Senior High Radon Monitoring Project Overview

Mr. Beals's Chemistry classes were awarded a $9,000 grant from the Murdock Trust to study radon in the Yellowstone Valley. Through this grant we were able to purchase 3 in-home radon detectors, one RAD7 professional detector and a weather station to mount on the roof of Senior High.

We were awarded this grant because there is very little data on the following topics and you (students) will be conducting authentic scientific research by collecting data to help solve these questions:

Why does Radon matter? 

-Radon is the #2 leading cause of lung cancer. (EPA.gov)

-The Rocky Mountain region of the US (including Montana) has elevated levels of naturally occurring radon.

-Radon is an invisible 'gas' that invades homes by seeping in through cracks in the foundation. But, if high levels are detected it is possible, and relatively inexpensive, to make your home safe.

-Most people know very little about radon, it's concentrations in our community, and the health issues associated with it.

-If people are educated about radon and aware of levels in their home, they can ensure a healthy, radon-safe home.

Map of Radon Distribution in Billings, MT

The following map shows radon levels collected by Honors Chemistry students at Billings Senior High.

Each colored dot shows the general location where radon was tested. To avoid showing address, the dot may not be on the exact house where the data was collected, there is a margin of error in the map to ensure that no actual address are used. 

If you click a point on the map, you can see the date/time and radon levels listed as well as testing location in the home.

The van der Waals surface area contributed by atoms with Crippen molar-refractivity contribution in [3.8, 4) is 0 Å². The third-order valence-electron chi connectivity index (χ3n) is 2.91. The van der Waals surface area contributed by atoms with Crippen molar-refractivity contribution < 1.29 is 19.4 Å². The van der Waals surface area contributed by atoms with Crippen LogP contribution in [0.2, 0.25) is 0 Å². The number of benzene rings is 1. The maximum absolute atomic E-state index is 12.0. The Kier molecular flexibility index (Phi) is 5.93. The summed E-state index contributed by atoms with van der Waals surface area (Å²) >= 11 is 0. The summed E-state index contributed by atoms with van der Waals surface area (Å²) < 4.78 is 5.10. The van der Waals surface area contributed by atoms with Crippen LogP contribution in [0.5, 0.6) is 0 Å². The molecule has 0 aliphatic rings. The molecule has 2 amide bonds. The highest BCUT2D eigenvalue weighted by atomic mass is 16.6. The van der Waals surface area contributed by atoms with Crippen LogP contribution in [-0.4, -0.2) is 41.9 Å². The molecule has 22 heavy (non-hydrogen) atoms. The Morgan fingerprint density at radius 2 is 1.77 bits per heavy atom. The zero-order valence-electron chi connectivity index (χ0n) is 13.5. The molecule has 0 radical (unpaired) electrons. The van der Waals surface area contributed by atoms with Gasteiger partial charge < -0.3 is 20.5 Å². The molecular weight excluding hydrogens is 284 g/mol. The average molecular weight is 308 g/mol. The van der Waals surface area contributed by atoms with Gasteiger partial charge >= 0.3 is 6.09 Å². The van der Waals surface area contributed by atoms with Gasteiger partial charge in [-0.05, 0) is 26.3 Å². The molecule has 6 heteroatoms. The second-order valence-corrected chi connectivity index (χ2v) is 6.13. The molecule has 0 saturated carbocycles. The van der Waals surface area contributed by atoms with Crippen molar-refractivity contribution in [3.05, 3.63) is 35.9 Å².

Map Legend

Green = 0-2.7 pCi/L

Yellow = 2.8-3.9 pCi/L

Red = 4.0-11.9 pCi/L

Black = more than 12 pCi/L

(pCi/L = pico-curries/Liter)

According to the Environmental Protection Agency:

-0-2.7 is considered ‘safe’, we will color this green. 

-2.8-3.9 is considered ‘acceptable’ but elevated 

-Anything above 4 is considered ‘unsafe' The EPA recommends taking action to remove radon.

-Students decided that any radon level above 12 needed it's own designation because it was significantly higher than those points labeled red. This is not an official EPA designation but students want you to be aware of the increased risks of having radon levels this high in your home.

Student CAPstone Project Instructions

The Senior High Honors Chemistry CAPstone project is outlined below. Students start by learning about Radon, what causes it and why it is harmful. They then learn how to use a radon monitor to collect information about the radon levels in their own home. They then add their data to the map to show the Radon concentration and distrubtion across Billings, MT. Then, the students work in teams to do their own projects relating to radon and then explore ways to have an impact on their community and inform/education the community about radon.

Part 1: Radon at Home

Complete all of the following when it is your time to check out the Radon Monitoring Device-

1. Project information and outline. Includes instruction sheet for taking home the Radon Detector (read for introduction to the project): 


2. Student Data Sheet to be filled out at the end of 48 hours of testing: 


3. Digital Form to be filled out when Radon Detector and paperwork are returned: 


Part 2: Radon Mapping Project

Create a map of Radon Distribution in the Yellowstone Valley at Billings, MT


2016-2023 RADON DISTRIBUTION MAP (created by students using student data)

Part 3: Radon Distribution and Data Analysis

Analysis of the Map and Data


Part 4: Radon CAPstone

All CAPStone Information can be found at: